Often, components that we take for granted make a giant difference in our bikes; performance. Tonight, because it is at night that we hang in the Mountain Bike Action garage, let's put the magnifying glass on our wheels; quick-releases. These handy clamps allow for the quick and tool-less removal of the front or rear wheel. If they are not used properly, all types of handling and performance woes can result.
Invented by Tullio Campagnolo around 1920, the standard quick-release skewer uses a cam mechanism to allow a wheel to be removed quickly without the need of any tools. The cam can be enclosed or exposed. There is an age-old argument over the superiority of enclosed cams, but neither design, if well executed, is a source of problems today.
The bike should be on the ground so you know your axle is properly seated in the dropout. The skewer is spring-loaded, so we push on the lever side and snug the acorn nut.
Once snug, we put the lever in the palm of our hand and push the level up to lock it in place. Push down on the bike while doing this to be sure the axle is all the way up in the dropouts.
Note the fingers under the spokes to add a bit of leverage. The lever
needs to be pushed until it reaches the end of its arc. You are locking
it, not just snugging it.
We have used poorly designed cams that actually loosen a bit near the
end of the lever’s arch, but that was years ago. This should not happen
with any modern quick-release. Some riders like the lever opposite the
brake disc up front so they are less likely to touch a hot disc
The quick-release clamp can only be as good as the surface that it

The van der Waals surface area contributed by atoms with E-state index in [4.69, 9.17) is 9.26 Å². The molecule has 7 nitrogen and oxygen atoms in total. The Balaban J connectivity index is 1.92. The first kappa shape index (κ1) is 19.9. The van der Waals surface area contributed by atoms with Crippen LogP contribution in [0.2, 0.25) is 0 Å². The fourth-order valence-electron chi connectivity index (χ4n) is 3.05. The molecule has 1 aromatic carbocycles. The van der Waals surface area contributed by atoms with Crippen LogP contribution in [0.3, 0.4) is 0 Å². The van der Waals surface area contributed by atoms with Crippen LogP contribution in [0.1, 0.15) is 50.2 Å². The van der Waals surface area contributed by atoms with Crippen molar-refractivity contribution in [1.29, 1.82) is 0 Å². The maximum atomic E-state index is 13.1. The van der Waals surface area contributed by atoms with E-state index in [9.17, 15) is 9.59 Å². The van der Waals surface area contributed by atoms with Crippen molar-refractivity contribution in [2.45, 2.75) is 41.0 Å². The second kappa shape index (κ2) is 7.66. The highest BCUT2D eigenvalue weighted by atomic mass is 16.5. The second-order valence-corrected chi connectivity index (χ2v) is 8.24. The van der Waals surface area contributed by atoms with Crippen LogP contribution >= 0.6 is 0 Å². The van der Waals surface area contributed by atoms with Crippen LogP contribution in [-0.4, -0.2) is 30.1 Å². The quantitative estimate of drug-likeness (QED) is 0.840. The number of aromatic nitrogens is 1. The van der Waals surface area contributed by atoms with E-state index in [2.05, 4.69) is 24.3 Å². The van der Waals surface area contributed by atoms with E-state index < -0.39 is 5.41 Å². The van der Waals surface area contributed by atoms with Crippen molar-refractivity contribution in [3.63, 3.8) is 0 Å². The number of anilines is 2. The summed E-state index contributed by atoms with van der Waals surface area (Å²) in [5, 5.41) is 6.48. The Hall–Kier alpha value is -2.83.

clamps to. Check all four of the bike’s dropouts for dirt, paint chips
or material irregularities.
A common misconception is that the lever spins on to add clamping pressure to the skewer. This incorrect use of a quick-release clamp does not apply enough clamping pressure and will result in poor handling characteristics, drivetrain problems or worse.
teamed up to develop the QR15 front axle. The axle threads into an
insert in the right fork leg, and this quick-release cam locks it up.
The insert in the right fork leg can be adjusted (clocked is the tech term) so that
the quick-release lever is positioned in the direction of your
preference when locked.
TREK/FISHER APB SYSTEM
The high-tech acorn nut on Trek and Fisher bikes equipped with their APB (Active Braking Pivot) system stays attached to the bike. The skewer threads into the acorn nut (similar to the QR15 system) until snug, and the lever is thrown to lock the skewer.
The two tabs inside the acorn nut allow the skewer to be tightened because the two tabs stop the internals from rotating.
Why not use a fixed nut inside? It would not give the rider the ability
to position the lever exactly where he wants it when clamped.
THE DT SWISS RWS
Unlike the eccentric principle of standard quick-releases, the DT Swiss RWS
builds up clamping force by rotating the lever. Tighten up the system by turning the lever clockwise by hand as firmly as possible.
Once tight, the lever can be pulled out and rotated into any desired position. There are no plastic or synthetic material parts on the clamping surface, which means the clamping force should not be influenced by heat. The RWS is a nice upgrade for long-travel trailbikes that need added rigidity in the rear end.
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